Cultural Seminars

The CCC encourages students to develop and teach multicultural courses in which they are passionate about.  Some courses that have been developed and offered in the past include (1) Native American Cultural Seminar, (2) Arab Culture and Counseling, and 3) LGBT issues.

Native American Cultures

Charlotte McCloskey

Charlotte McCloskey

The course was co-taught by Charlotte McCloskey and Dr. Puncky Heppner. Charlotte has a broad range of knowledge about Native American cultures, having participated in the Society of Indian Psychologists, From the Four Directions- Native American Student Group, has acted as a representative from the University of Missouri’s Graduate School as recruiter at the Big XII Native American Student Leadership Conference, has worked with the Haskell Indian Health Service and has done extensive research in the area of Native American normative development and health. Charlotte McCloskey is also Sicangu Lakota. Puncky has acquired knowledge and awareness of Native American cultures through numerous brief immersion experiences primarily in the upper Midwest, Western and Northwestern states, as well as reading and through the arts. Puncky is also a noted scholar in the field of multicultural counseling and the director of the Coalition for Cultural Competency.

Course Objectives:

The course would be a problem based one hour credit course. The purpose of this class would be to expose and enlighten the students to this vast and dynamic group of first nation’s peoples. The course has three main learning objectives: (a) to provide information and a safe environment to expand their awareness and knowledge of Native American cultures, (b) broaden students worldviews of the physical, educational, spiritual, and psychological realms, and (c) enhance counseling skills in working with diverse populations. This class will act as a catalyst for encouraging and supporting further investigation and knowledge development in this area. We are quite aware that it cannot be exhaustive of the knowledge needed for working with all Native American clients.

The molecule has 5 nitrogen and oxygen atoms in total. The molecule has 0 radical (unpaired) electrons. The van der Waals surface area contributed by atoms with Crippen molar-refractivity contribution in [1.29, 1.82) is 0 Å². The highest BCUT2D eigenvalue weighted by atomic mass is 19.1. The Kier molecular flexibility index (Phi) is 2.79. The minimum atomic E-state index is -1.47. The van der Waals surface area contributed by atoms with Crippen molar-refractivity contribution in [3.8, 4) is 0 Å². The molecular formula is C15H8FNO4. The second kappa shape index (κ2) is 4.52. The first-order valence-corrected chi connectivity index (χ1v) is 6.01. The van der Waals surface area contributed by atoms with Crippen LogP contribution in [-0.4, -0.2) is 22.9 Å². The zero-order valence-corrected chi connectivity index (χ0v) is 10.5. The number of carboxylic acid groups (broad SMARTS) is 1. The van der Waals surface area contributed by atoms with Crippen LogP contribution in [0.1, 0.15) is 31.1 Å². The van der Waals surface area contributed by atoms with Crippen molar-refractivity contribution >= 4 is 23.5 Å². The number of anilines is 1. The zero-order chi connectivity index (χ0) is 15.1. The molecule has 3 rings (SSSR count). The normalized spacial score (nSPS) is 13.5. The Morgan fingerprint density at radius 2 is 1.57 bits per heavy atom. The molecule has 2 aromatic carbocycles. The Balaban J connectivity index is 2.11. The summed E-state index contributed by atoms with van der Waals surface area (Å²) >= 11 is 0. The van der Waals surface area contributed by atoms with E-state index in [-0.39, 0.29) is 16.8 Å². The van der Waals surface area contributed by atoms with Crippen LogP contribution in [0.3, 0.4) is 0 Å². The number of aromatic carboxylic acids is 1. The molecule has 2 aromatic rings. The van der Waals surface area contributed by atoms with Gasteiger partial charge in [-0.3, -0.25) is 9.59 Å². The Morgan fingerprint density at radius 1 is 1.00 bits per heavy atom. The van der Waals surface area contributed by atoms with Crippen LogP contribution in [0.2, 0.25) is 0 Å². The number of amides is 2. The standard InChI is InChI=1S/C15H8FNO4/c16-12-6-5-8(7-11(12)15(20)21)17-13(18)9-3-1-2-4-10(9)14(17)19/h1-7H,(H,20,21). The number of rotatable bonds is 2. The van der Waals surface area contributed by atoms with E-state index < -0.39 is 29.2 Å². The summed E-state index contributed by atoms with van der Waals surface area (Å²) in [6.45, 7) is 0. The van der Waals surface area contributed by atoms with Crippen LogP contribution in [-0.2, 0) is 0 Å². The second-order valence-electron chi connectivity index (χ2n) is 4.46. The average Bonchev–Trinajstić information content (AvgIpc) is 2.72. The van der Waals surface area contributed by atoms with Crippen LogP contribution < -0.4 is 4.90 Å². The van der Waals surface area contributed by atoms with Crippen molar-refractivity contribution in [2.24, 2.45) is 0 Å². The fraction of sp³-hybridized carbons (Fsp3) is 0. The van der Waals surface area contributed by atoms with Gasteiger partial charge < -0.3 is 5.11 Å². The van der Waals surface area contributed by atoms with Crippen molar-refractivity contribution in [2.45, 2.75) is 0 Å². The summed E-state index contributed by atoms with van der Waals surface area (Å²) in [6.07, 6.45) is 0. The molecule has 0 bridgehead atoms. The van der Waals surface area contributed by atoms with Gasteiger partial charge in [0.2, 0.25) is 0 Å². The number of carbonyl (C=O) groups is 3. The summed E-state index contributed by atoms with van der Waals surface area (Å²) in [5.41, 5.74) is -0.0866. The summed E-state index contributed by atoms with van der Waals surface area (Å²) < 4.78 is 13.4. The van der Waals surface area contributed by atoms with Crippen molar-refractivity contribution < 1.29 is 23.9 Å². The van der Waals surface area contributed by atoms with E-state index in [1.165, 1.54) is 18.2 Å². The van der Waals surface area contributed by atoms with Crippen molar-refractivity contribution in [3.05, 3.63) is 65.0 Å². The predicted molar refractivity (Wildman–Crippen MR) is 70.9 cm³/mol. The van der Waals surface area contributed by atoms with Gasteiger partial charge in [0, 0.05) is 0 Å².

Please see the syllabus for more information

Arab Cultures and Counseling

Taleb Khairallah

Taleb Khairallah

The course was co-taught by Taleb Khairallah and Dr. Puncky Heppner.

Course Objectives:

Through weekly discussion, class readings, various media resources and assignments students will better understand Arab cultures and working with Arab Americans in a counseling setting from a professional and personal standpoint. Students will have a brief introduction to Arab cultures and what the literature has reflected as positive avenues for working with this population. Then students will be encouraged to use this knowledge to develop and integrate these experiences into their theoretical orientation and gain cross-cultural skills with this population.

Please see the syllabus for more information

Seminar on Gay, Lesbian, Bisexual, and Transgender (GLBT) Identities

David Shwalb

David Shwalb

The course was co-taught by Dr. Michael Mobley and David Shwalb. The purpose of this seminar is to increase students’ cultural awareness, sensitivity, and knowledge about the experiences of gay, lesbian, bisexual and transgender (GLBT) individuals across diverse cultures. GLBT individuals face many unique challenges and opportunities during their developmental life span including issues related to coming out, relationship & intimacy, religious and spirituality, psychological well-being & mental health, heterosexism & homophobia, sexuality, HIV & AIDS, parenting, and career & employment. As a sexual minority many GLBT individuals develop effective adaptive and coping strategies enable them to exhibit resiliency in the face of ill treatment such as prejudice, bias, harassment, discrimination, and violence. This seminar seeks to expand students’ perspective and worldview of GLBT individuals.

Learning Objectives:

  1. To increase awareness, sensitivity, and knowledge about GLBT individuals
  2. To increase personal awareness of one’s sexuality, sexual orientation, and sexual identity privileges
  3. To examine one’s degree of comfort in personal and professional relationships with GLBT individuals
  4. To increase students’ self-efficacy in effectively relating to GLBT individuals

Please see the syllabus for more information

Latina/os in Therapy: Understanding the Cultural Context and Therapy Implications

The course will be co-taught in Fall 2012 by Marlen Kannagui-Muñoz and Dr. Puncky Heppner.

Marlen Kannagui-Muñoz

Marlen Kannagui-Muñoz

The purpose of this course is to enhance culture-specific knowledge with regard to Latina/o population primarily in the U.S. (and some in other locales around the world) as it relates to psychology and mental health. The course will focus on the multidimensional and intersecting identities of Latina/os by promoting understanding of the cultural contextual issues within this population. The course will

highlight the tremendous variability within the Latina/o population and how customs, norms, values affect a wide range of behaviors, affective reactions, and beliefs. The course will also discuss the unique challenges and strengths of the Latina/o population as it relates to research and therapy.

Learning objectives

  1. Learn general demographics about the Latina/o population in the U.S. and around the world
  2. Learn about Latina/o culture, customs, and language as they relate to mental health issues and therapy.
  3. Increase understanding of current research regarding the Latina/o population.
  4. Learn about ethical and competent practice with Latina/os.